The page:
Why we all must remember Fred T. Korematsu
As an Asian American and the longtime writer of a column called “Amok,” I felt a strong spiritual obligation to be at the inaugural celebration of Fred T. Korematsu Day held last Sunday, Jan. 30, in Berkeley.
Now here’s a guy who went amok in the most metaphorical sense of the word.
Sunday would have been the late Korematsu’s 92nd birthday. It was also the first time ever an Asian American has been honored with his own official day, at least in California.
It should be a national day.
Korematsu isn’t just a hero for Asian Americans. He’s a hero for all Americans, to echo the sentiments of the event’s keynote speaker, the Rev. Jesse Jackson.
Indeed, Korematsu is no less an American civil rights figure than Rosa Parks or Dr. Martin Luther King, Jr. or Jackson himself.
Fred Korematsu, 2002 AALDEF Justice in Action Award recipient, with board and staff at lunar new year celebration in NYC. Photo by Corky Lee.
But you know those folks.
That’s why the real enduring shame is that far too many people still ask, “Fred who?”
Fred T. Korematsu? FTK? Korematsu was the man who in 1942, when he was all of 23, refused the U.S. government’s order to be placed in an internment camp for Japanese Americans. Everyone else was rounded up and incarcerated without a fight.
The U.S. said, go. Korematsu said, no.
Last weekend’s event featured a screening of the award-winning documentary, Of Civil Wrongs and Rights: The Fred Korematsu Story. In the film, Korematsu explained how he was on a date with a Caucasian woman at the time of the Pearl Harbor bombing. He saw himself as an American and didn’t think his country would do anything to him just because of the war. But soon after, he saw how the world changed its view of anything remotely Japanese, and how his government now regarded him as being the same race as the enemy.
Korematsu defied the internment order for awhile, even underwent plastic surgery to see if that would allow him to look more Caucasian. It didn’t. His ultimate arrest was fodder for a sensationalistic mainstream media, which at the time spiked its copy liberally with the slur “Jap” to describe both Asians and Americans. It was the news coverage of Korematsu’s jailing that caught the eye of the Northern California ACLU’s executive director Ernest Besig, who decided to make Korematsu the test for the constitutionality of the internment.
The case went all the way to the Supreme Court, with the government arguing against the 14th Amendment and justifying the internment of Japanese Americans as a “military necessity.” Critics have said the Court seemed unwilling to go against the government and President Roosevelt, which might explain why civil rights stalwarts like William O. Douglas and Hugo Black were part of a 6-3 majority against Korematsu.
To this day, that 1944 decision still stands.
Korematsu did ultimately spend time in an internment camp. He found that not only was he shunned by general society and his country at war, he was also shunned by other Japanese Americans in camp who believed he should have shut up and cooperated.
Vindication would take about 40 years.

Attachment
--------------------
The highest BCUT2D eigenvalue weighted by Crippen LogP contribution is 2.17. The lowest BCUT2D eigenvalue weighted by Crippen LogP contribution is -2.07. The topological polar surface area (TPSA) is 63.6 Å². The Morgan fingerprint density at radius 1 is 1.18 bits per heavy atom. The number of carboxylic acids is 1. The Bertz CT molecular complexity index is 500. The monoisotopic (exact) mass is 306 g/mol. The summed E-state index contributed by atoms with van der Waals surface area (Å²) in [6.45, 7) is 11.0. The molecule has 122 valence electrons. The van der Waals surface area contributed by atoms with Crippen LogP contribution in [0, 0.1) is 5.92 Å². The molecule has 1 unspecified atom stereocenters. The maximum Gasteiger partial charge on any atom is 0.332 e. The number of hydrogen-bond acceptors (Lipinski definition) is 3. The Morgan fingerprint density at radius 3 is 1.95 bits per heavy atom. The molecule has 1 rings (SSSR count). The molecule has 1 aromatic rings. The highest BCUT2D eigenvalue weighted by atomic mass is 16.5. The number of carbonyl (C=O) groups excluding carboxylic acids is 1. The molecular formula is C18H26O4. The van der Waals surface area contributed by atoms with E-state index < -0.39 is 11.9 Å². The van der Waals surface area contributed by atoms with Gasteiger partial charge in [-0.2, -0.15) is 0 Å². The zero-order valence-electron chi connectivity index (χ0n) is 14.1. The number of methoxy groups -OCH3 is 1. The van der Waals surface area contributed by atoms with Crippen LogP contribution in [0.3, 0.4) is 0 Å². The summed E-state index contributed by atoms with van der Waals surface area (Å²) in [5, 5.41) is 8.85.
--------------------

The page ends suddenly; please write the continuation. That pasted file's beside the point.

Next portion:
In 1983, Prof. Peter Irons, a legal historian, discovered government memos that were kept from the Supreme Court in 1944. The documents revealed an internal struggle within the government on how to present the case. Would it go with the the Army’s contention that Japanese Americans were a threat to national security? Or would it also present information from the FBI and other military intelligence that contradicted the Army?
The Army’s perspective prevailed. But Irons said one document continued to protest: “We are telling lies to the Supreme Court. We have an obligation to tell the truth.”
The suppressed information was enough for a group of attorneys, mostly young Japanese Americans, to re-open the case and overturn Korematsu’s conviction in 1983 in a federal district court in San Francisco.
When is a victory not quite a victory? The Greek King Pyrrhus had his victory, and so did Korematsu, as the 1944 Supreme Court decision remained untouched. The government declined to appeal, leaving Korematsu’s crew of young lawyers unable to go back to the high court.
“We were stuck at the district level,” said lead attorney Dale Minami, in attendance at the inaugural event last weekend. “But we did undercut the factual and legal basis for what the Supreme Court did.”
But is that enough? Minami told me it would be ignorant for anyone to use Korematsu as a precedent today for the wholesale imprisonment of people because of their race.
But when you think about post-9-11 incarcerations of Muslims at immigration holding cells in New York to Guantanamo, it’s not far-fetched to see how a xenophobic zealot without a knowledge of history could easily misread Korematsu, even after the conviction was overturned.
Too often ignorance is king when the politics is hot. That’s why Korematsu’s family has started the Fred T. Korematsu Institute to use history as an educational tool to combat any misunderstanding now or in the future.
The Supreme Court case may remain unfinished business. But it forces us to keep Korematsu’s memory alive and make his lifelong fight our perpetual battle for civil rights.